Mike had once shot a possum in his living room in Sarasota, Fl. Before the Razor of "A People's History of Fayette County"

Click here to read “A People’s History of Fayette County” by Jeff Bakkensen.

This is my second story about Mike. In the first story, Spin, Mike and Leslie work together on a website promoting September 11th conspiracy theories while Mike struggles with a cancer diagnosis. My process for writing People’s History, like all of my fiction, began with an idea or a phrase. I write down ideas for stories as they come to me, and if an idea appeals after finishing my current project, I write a quick treatment. In this case, the idea was, Mike had once shot a possum in his living room in Sarasota, Fl.” Mike Summers first shoots a possum and then pursues a suit claiming right of way against several neighbors of land he owns in West Virginia.  He dies of a heart attack before the settlement comes to its conclusion.

I already knew about my protagonist and his sidekick, Mike and Leslie, so my treatment focused on why Mike would own land in West Virginia and who he would meet once he traveled there. Well, one time-worn way for a fiction character to gain something unexpectedly is for him to inherit it, and if he inherits this land then that might put him into conflict with family members, which would raise the stakes. If he has trouble recovering his property, he’s going to need the help of people who enforce and interpret the law. This would put Mike, for whom the law is a form of government control to be resisted whenever possible, in a very uncomfortable situation.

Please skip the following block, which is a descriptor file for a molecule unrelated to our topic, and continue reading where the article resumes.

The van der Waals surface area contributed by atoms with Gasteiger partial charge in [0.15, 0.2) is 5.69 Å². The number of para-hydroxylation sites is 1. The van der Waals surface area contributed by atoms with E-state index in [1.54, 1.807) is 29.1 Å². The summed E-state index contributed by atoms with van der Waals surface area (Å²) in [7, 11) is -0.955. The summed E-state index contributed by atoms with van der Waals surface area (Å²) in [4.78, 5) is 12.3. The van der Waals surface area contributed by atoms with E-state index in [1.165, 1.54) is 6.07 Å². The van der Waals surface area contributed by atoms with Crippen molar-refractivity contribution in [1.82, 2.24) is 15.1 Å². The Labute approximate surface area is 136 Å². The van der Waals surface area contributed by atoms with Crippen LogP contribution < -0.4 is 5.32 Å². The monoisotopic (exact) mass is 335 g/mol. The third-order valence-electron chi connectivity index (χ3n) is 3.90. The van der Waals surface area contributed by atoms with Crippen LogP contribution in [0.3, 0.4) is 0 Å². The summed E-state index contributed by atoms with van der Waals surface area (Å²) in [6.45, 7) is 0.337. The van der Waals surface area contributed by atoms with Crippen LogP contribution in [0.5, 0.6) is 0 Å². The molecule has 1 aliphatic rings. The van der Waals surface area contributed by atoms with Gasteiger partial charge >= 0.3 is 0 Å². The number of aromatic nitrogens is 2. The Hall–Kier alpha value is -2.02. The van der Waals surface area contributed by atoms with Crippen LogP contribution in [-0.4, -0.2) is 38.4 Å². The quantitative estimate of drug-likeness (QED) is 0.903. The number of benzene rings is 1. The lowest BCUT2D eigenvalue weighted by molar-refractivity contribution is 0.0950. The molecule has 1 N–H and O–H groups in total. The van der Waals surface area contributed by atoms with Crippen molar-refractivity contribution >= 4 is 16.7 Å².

As I expanded my treatment into an outline and then a first draft, that confusion became the crux of the story. I usually write the scenes or beats I feel most confident about, and then try to figure out how one beat moves into the next. For People’s History, I started with the opening scene and then wrote the confrontation with Mike’s cousin and the two nighttime confrontations with the policeman. While writing that first draft, I read more a bit about what Mike would have to do to claim bequeathed land in West Virginia, and I realized that the situation he’s facing is actually fairly common since much of the state is in fact owned by absentee landlords and corporations. That revelation brought me to Berman and his Legal History, and voila, we have a foil to Mike and his People’s History. Of course, Mike, with his background in conspiracy theories, reads menace into everyone he meets, leading to his downfall and, presumably, a long drive back to Florida.



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